Jordi Armengol is the man responsible for this small miracle, located on Plaça de Catalunya just by the Pont de Pedra. They work with fresh, local, seasonal products, and from Monday to Friday have a set menu that includes a drink, two courses and dessert, and the dishes are always very varied. One of the pluses about +Cub is their speed, serving the starters and mains almost at the same time. This is because, so they say, they want customers to eat well and quickly at lunchtime, without having to resort to a sandwich.
If you ask a resident of Salt, one of Girona's neighbouring towns, where to go for breakfast, lunch or a few beers, it's more than likely that they'll recommend Can Serrallonga. This bar-restaurant has, in a very short time, become one of the most emblematic and popular in Salt. Back in 2008, after more than a year since the mythic Bar la Bogeda had lowered its shutters for the last time and having seen that there was no other bar in Salt where to enjoy botifarra sausage on toasted bread, or a reasonably priced beer, Pep Rafart decided to open Can Serrallonga. It's a classic (Catalan) tavern like the ones there used to be in the good old days: simple dishes, traditional recipes and excellent beers.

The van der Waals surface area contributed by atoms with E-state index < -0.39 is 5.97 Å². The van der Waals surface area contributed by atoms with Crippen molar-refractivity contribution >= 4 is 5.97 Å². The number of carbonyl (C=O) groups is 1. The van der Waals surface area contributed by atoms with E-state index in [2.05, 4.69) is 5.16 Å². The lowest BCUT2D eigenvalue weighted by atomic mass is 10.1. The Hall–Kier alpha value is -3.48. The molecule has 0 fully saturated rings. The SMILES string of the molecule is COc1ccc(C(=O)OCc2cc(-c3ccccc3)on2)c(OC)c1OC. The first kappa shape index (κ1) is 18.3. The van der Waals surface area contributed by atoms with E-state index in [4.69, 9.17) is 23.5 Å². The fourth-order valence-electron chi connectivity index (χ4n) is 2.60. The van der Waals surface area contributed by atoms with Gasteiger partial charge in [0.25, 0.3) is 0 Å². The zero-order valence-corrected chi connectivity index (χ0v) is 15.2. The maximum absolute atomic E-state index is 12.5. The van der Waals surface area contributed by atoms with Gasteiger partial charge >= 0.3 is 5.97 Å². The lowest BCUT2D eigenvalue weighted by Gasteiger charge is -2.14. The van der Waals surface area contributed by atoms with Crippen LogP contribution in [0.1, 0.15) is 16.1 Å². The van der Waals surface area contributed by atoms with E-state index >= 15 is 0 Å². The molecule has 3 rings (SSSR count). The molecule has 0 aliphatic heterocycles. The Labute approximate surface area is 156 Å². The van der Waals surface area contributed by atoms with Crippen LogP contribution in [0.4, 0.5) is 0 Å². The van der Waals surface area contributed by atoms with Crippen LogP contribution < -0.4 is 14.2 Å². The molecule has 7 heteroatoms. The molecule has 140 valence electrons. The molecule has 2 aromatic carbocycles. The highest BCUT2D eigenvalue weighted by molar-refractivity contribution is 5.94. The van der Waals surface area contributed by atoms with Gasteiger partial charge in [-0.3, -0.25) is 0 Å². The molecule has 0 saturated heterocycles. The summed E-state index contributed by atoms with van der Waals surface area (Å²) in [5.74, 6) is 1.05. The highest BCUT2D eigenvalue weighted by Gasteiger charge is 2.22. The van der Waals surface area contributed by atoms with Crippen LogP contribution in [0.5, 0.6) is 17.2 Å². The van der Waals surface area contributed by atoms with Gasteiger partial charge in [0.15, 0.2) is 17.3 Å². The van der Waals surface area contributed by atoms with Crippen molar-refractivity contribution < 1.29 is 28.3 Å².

Nelson is what we'd call a restaurant for the workers. Close to Girona's train and bus stations, it opens early to serve breakfasts to Girona residents who want to start their day with a sandwich, coffee and newspaper. The sandwiches feature cured meats, cheese and bread from Casa Moner, a bakery with shops across Girona that uses organic flour. Once the first meal of the day is done, staff start to prepare the set lunch menus. They focus on Mediterranean cooking and the dishes change on a daily basis, with eight starters and eight main courses to choose from - they include a lot of vegetables and fresh grilled fish. They also have more elaborate dishes such as 'fideuà' (Catalan noodle dish), rice varieties and traditional stews.